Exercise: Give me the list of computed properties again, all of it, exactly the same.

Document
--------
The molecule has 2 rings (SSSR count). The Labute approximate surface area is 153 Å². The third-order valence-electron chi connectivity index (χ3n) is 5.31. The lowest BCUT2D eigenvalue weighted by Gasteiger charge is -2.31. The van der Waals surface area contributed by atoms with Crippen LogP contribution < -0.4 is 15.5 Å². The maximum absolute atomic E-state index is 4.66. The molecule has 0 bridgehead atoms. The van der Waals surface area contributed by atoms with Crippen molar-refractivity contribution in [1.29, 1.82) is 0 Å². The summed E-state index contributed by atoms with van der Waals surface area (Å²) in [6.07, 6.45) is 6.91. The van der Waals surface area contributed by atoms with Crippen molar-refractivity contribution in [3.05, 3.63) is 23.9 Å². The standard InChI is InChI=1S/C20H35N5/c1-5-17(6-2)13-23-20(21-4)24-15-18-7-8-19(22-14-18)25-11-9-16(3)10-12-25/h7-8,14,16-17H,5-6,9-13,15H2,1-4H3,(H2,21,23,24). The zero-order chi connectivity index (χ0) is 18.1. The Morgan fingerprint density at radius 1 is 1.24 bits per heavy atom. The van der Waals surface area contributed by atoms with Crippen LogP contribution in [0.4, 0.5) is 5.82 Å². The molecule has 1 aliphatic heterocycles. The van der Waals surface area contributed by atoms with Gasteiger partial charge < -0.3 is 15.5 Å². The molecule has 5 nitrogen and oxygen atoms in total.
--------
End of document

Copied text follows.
The molecule has 2 rings (SSSR count). The Labute approximate surface area is 153 Å². The third-order valence-electron chi connectivity index (χ3n) is 5.31. The lowest BCUT2D eigenvalue weighted by Gasteiger charge is -2.31. The van der Waals surface area contributed by atoms with Crippen LogP contribution < -0.4 is 15.5 Å². The maximum absolute atomic E-state index is 4.66. The molecule has 0 bridgehead atoms. The van der Waals surface area contributed by atoms with Crippen molar-refractivity contribution in [1.29, 1.82) is 0 Å². The summed E-state index contributed by atoms with van der Waals surface area (Å²) in [6.07, 6.45) is 6.91. The van der Waals surface area contributed by atoms with Crippen molar-refractivity contribution in [3.05, 3.63) is 23.9 Å². The standard InChI is InChI=1S/C20H35N5/c1-5-17(6-2)13-23-20(21-4)24-15-18-7-8-19(22-14-18)25-11-9-16(3)10-12-25/h7-8,14,16-17H,5-6,9-13,15H2,1-4H3,(H2,21,23,24). The zero-order chi connectivity index (χ0) is 18.1. The Morgan fingerprint density at radius 1 is 1.24 bits per heavy atom. The van der Waals surface area contributed by atoms with Crippen LogP contribution in [0.4, 0.5) is 5.82 Å². The molecule has 1 aliphatic heterocycles. The van der Waals surface area contributed by atoms with Gasteiger partial charge < -0.3 is 15.5 Å². The molecule has 5 nitrogen and oxygen atoms in total.